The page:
0.4 million students studied abroad in 1970 in the US, with a subsequent considerable increase to 1.4 million in 1985 and a final drop to 0.8.

I was taught by my teacher the above structure, and I have been using it for a long time without being advised to do otherwise. However, today, somebody told me that the below sentence, which is somewhat similar to the one above, is awkward and told me how I could improve it. So I wonder if what my teacher taught me was incorrect as well.

We can see that 15% of the UK's population were over 65 years of age in 1985, with a prediction of a rise to about 23% in 2035.

  • What did they say about "a prediction of a rise"? It's not identical to your construction, as it includes two nouns rather than one noun and two adjectives, and describes a prediction rather than a fact.
    – Stuart F
    Apr 3 at 9:13
  • with a predicted rise to about x in y. Again, this is basically editing and therefore disallowed. Teachers can find things grammatical or ungrammatical, sure. You have been using it for a long time? Again, that is just not believable... They don't normally give students set sentences with complex structures and say they have taught them that...
    – Lambie
    Apr 3 at 15:43
  • The structure my teacher taught me was: "Data …, with a subsequent increase/decrease/leveling off/fluctuation…and a final…". I don't know what is not believable about the fact that I have been using it for a long time. Do I have to post a link to all my practice essays using this structure to prove this or something?
    – Ken Adams
    Apr 4 at 0:57
  • @StuartF Here's the link to the post
    – Ken Adams
    Apr 4 at 1:59

2 Answers 2


Speaking as an information analyst as well as a native English speaker, I don't like either of them.

The order of adjectives in "a subsequent considerable increase" sounds off. 'Subsequent' can be both an adjective of time and sequence. This way around might be correct if there was a previous considerable increase, but if this is the first increase that is 'considerable' in size then I think they should be other way around.

"...with a prediction of a rise" just sounds clunky. You could say:

We can see that 15% of the UK's population were over 65 years of age in 1985, with a predicted rise to about 23% in 2035.

  • 1
    Right, with a predicted rise is the way to go here.
    – Lambie
    Apr 3 at 15:44
  • What about the first structure? Is the order of the adjectives the only problem? If so, I haven't recognized the difference between the two structures in terms of using a noun after "with". If we can't use "with a prediction", why can we use "with an increase"?
    – Ken Adams
    Apr 4 at 2:06

I wondered whether I should elaborate yesterday about why it was awkward. It's mostly that it's a bad fit with the first half of the sentence, not that there's anything wrong with that construction per se. It's very useful when ordering food in a diner: "I would like two eggs with bacon and coffee." This kind of pattern is also common in weather forecasts: "We'll see some rain overnight, with a chance of hail."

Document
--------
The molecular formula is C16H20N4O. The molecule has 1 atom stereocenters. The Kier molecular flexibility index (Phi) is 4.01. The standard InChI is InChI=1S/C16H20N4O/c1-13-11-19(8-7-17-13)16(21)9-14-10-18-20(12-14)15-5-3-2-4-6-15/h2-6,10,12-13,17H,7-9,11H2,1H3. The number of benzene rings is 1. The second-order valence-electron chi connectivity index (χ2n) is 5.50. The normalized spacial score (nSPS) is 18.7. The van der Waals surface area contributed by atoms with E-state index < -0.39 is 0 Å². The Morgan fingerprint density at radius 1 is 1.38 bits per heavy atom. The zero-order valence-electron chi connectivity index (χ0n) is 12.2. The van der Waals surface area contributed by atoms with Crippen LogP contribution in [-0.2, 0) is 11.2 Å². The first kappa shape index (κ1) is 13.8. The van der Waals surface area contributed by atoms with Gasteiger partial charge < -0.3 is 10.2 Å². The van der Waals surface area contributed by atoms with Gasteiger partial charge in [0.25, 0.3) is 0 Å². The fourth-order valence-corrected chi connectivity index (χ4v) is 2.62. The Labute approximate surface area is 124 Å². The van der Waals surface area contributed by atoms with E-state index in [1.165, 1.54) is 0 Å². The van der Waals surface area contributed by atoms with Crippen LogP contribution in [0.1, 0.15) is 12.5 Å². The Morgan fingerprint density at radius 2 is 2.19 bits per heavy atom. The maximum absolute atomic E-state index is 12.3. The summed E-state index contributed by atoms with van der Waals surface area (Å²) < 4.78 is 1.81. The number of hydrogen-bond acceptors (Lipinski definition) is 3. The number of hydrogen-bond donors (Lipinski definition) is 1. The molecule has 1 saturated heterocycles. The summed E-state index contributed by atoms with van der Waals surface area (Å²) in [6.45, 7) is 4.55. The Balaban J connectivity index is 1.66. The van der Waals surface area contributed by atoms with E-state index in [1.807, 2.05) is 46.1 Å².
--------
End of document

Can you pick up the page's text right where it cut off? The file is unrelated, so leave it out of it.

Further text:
It simply made a mismatch with the first half of the sentence, in which the core is "15% of the UK's population were." The subject is the people themselves, and it seems odd to use the "with a" phrase on them ("I'm 65 with a prediction to ___"?). The latter construction seems to be thinking of the data more as the focus. Maybe it would have worked better in a sentence like "Looking at the data for 1985, we see a dip in the average age, with a predicted rise over the next two decades." In this sentence, the data itself is the focus, rather than the people surveyed. Personally, I would still probably choose a different wording myself, that includes a verb in the final clause, like "...we see a dip in the average age, but it is predicted to rise over..." I'm not sure that I can articulate why this feels better, but I feel it's more clear.

Rereading the first paragraph, I guess the difference is that in "eggs with bacon" or "we'll see rain with a chance of hail," the things connected by "with" are both objects. But you could have the sentence "On our date we went to a movie, with a stop for dinner first at Luigi's." In this, the connected elements aren't grammatically similar, although the meaning is clear ("... we went to a movie [and we made] a stop..."). It seems less awkward in such a casual, conversational context than in formal writing about statistics.

  • By this, I suppose the first sentence, the one my teacher taught me, is also awkward. Why didn't Astralbee raise this problem?
    – Ken Adams
    Apr 4 at 2:17

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